The first artist vacates the stage. Another takes her place. Each materialising from a backstage area next to the gents. Strings of razor blades, Christmas lights, flowers and handkerchiefs are pulled out as if from a clown’s pocket. It makes me think of a less funny, more tragic version of Sexy Barbara, the Sticky Vicky impersonator I’d seen in Benidorm.

A naked guy walks out with a beanie on his head and a …ahem. He joins a girl onstage and fused at the hip, they work their way through the entire Karma Sutra in a listless fashion – in about five minutes. Like a pair of Siamese twins trying to follow a yoga video on fast forward. Looking at their eyes; nobody, nothing looks back.

Come to think of it, a smile isn’t cracked onstage all night.

And as this glassy-eyed act is played out right in front of me, I realise that I’m bored. Two people are having sex in my face and I’m bored. I look around the dim theatre, at the other people drawn to this place for the same reasons as us. Entertainment. Yet we all sit there with the same disinterested faces.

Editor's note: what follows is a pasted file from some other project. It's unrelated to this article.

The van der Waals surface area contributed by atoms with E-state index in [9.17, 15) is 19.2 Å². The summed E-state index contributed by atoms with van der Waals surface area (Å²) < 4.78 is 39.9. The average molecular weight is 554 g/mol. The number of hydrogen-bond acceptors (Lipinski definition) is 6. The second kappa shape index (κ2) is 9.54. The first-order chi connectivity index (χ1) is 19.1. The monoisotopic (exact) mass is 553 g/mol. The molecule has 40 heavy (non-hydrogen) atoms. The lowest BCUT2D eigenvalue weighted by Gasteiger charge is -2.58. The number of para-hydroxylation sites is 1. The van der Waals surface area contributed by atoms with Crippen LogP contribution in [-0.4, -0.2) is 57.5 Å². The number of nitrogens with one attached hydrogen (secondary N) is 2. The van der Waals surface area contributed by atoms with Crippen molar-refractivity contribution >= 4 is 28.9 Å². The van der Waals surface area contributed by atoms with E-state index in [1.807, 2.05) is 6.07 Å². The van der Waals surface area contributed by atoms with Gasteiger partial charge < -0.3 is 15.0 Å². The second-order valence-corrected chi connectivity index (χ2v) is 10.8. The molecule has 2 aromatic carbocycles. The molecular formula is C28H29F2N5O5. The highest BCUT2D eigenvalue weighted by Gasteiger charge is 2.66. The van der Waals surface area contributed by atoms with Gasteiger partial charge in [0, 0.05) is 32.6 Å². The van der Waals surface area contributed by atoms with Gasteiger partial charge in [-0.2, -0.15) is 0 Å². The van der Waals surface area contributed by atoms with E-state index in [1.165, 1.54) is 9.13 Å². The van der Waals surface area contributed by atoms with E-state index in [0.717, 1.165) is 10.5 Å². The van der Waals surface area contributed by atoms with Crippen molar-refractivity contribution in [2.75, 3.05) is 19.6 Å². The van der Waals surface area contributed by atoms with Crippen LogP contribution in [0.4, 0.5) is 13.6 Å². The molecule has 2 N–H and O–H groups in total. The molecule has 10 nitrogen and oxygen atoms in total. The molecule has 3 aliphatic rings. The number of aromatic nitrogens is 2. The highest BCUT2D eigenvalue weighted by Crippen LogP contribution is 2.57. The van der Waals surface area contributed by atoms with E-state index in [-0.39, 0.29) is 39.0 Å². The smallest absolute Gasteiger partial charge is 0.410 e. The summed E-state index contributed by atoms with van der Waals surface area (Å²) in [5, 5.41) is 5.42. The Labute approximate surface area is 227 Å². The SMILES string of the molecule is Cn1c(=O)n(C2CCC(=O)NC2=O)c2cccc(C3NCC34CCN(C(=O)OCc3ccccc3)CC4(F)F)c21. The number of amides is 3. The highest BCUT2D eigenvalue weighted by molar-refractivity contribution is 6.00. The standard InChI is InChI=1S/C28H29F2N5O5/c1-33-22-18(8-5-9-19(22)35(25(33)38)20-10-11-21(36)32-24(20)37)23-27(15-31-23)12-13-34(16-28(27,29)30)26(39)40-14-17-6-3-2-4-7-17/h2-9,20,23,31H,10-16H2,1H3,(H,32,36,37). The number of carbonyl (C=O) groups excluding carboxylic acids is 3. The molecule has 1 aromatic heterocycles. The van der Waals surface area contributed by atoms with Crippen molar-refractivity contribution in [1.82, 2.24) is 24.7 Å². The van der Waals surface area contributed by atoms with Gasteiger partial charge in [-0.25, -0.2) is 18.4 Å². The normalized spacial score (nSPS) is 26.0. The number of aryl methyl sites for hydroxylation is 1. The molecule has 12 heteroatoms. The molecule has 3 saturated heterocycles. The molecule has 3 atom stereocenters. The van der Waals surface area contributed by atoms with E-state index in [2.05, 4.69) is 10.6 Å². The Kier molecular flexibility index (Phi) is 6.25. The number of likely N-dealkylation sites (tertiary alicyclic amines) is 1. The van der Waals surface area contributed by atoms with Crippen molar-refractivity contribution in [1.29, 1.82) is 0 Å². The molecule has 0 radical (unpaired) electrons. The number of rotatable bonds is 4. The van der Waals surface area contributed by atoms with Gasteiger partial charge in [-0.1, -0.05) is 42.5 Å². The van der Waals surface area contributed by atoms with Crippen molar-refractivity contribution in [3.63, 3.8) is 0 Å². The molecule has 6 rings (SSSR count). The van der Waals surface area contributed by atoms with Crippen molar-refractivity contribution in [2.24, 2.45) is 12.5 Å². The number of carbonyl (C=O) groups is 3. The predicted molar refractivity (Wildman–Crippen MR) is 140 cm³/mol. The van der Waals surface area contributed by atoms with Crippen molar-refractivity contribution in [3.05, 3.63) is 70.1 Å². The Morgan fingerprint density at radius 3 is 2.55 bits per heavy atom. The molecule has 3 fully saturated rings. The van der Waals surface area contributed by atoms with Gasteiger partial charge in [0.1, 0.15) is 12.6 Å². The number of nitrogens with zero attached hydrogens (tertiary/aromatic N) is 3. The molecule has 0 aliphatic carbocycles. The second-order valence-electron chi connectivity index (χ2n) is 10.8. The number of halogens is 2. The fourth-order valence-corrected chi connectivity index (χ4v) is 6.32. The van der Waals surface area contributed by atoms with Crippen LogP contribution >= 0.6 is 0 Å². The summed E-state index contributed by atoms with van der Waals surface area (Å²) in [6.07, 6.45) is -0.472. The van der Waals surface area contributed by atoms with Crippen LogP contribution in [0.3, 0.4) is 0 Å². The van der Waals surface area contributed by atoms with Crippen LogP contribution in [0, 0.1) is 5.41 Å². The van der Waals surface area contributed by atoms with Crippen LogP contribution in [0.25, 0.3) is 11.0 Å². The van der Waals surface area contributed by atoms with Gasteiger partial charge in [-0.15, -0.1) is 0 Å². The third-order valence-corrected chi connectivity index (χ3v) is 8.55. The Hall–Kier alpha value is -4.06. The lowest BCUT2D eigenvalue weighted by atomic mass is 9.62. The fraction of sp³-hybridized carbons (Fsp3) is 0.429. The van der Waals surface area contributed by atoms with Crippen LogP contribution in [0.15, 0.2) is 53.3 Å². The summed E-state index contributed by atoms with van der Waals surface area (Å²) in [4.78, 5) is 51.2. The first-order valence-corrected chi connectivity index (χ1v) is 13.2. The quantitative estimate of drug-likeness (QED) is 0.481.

We get chatting to the neighbouring group and I perk up when I’m offered a Khao San cigarillo. I’m contented sipping my beer and smoking this cheap, tasteless cancer stick when a hefty waitress approaches and commands me to extinguish it. I face the stage. A performer smokes a cigarette through a different pair of lips.  I’m unhappy again.

We decide to leave. As do our new friends.

But only the uncomfortable atmosphere inside the club had banded us together, and we divorce as soon as we step into the alleyway, once more a foursome.